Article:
Academic Honors Societies: Too Legit to Quit Joining?
Sarvani Ramcharran, 2015
Students who achieve academic excellence year after year are no stranger to the invitations decorated with Greek letters, stoic emblems, or catchy alliterations that clog mailboxes towards the end of the year. Academic honoraries continue their prowl for above-average minds, and unsuspecting scholars may feel inclined to (sometimes literally) buy into these acknowledgements.
Understandably, many students develop an appetite for resume boosting opportunities as the fogginess of the future creeps up on them. Whether for employment or graduate school, though, the legitimacy behind these societies and the net appeal they create is debatable.
On what these honoraries add to a resume, Wendy Smiseck, director of career services, put it plainly: “Employers want to see what you can do.” Honors societies tend to commemorate one’s GPA rather than a unique skill set. Smiseck continued, “I want to know what you have experienced, what can you do, and how can you translate into the position I have.”
Employable skills are best demonstrated through internships or research experience rather than a mile long list of acknowledgements for one’s academic capabilities; after all, as Smiseck explained, employers want to see that you have experience in a field “so they don’t have to train you up.”
Though some academic honoraries do go so far as to putting their members to work. Mortar Board, advised by Angela Fairbanks, requires members to complete ten hours of service to wear the Mortar Board sash at commencement. But does anything more than a sash come with ten hours of service? Apparently so–Fairbanks stated that aside from national recognition of academic achievement, “Mortar Board offers discounts such as car insurance for their members,” as well as leadership opportunities, and scholarship and fellowship opportunities.
Carol Preston Nickoson, director of fraternity and sorority life, detailed similar benefits for the Order of Omega and Gamma Sigma Alpha, honoraries for fraternity and sorority members. Nickoson explained, “In the fraternal world, these are the two honoraries that are most recognized,” and academic success is not the only criteria for members. Adding an extra element of exclusivity, prospective members must demonstrate “extensive leadership involvement on- and off-campus and within the fraternal organization. Only 3 percent of fraternity/sorority members can join each year,” Nickoson added.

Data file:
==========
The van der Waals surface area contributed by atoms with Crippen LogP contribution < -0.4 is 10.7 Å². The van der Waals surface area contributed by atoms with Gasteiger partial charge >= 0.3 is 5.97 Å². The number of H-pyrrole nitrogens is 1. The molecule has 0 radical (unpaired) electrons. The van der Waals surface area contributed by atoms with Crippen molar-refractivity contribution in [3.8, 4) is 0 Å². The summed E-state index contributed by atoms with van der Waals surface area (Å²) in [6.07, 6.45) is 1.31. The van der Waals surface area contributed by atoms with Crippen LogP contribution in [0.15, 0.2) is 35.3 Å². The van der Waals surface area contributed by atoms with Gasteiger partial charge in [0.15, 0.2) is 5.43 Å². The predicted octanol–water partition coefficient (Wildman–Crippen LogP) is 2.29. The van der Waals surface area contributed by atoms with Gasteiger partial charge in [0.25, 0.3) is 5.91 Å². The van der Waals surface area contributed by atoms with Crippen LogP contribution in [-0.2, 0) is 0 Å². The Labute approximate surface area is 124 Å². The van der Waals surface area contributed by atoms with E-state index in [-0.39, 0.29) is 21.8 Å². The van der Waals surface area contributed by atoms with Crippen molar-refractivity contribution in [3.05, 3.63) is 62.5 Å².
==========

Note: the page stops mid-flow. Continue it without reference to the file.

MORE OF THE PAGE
However, Smiseck still advises that students appeal to an employer’s need for certain skills. She suggests that on a resume, “talk about the service rather than the honorary,” and similarly, describe the leadership roles served rather than being acknowledged for them.
Professor of Political Science James Allan, also the interim director of the Honors program, outlined the pros of working to join the University Honors Program. While not an “honors society,” to graduate with university honors indicates a student’s scholarship not just through their GPA, but that they have “gone above and beyond what’s required for general graduation.” Given the increased work load of honors students (two honors seminars and a senior thesis), Allan states that an honors diploma “shows you’re a committed scholar, taking more challenging courses. It says something about your level of responsibility and academic commitment… It’s more than just being a smart student.”
There’s also the added bonus of familiarity; as for an honors program or honors college, “People are more aware of it—most colleges and universities have it,” Allan said. Graduating with honors is not a foreign achievement, and many institutions of higher education will be aware of the weight they carry. Not to mention, membership is free. Allan advises that students “do [their] homework before sending the check,” addressing the fees that many honors societies ask for to secure membership.
The “collect them all!” attitude towards joining academic honoraries seems a sure fire way to increase an application’s appeal; however, as Allan recommends, researching the societies for their values and notability before tacking them on to the “Honors and Awards” section is worth a student’s time. Not all of them may be worth an honorable mention.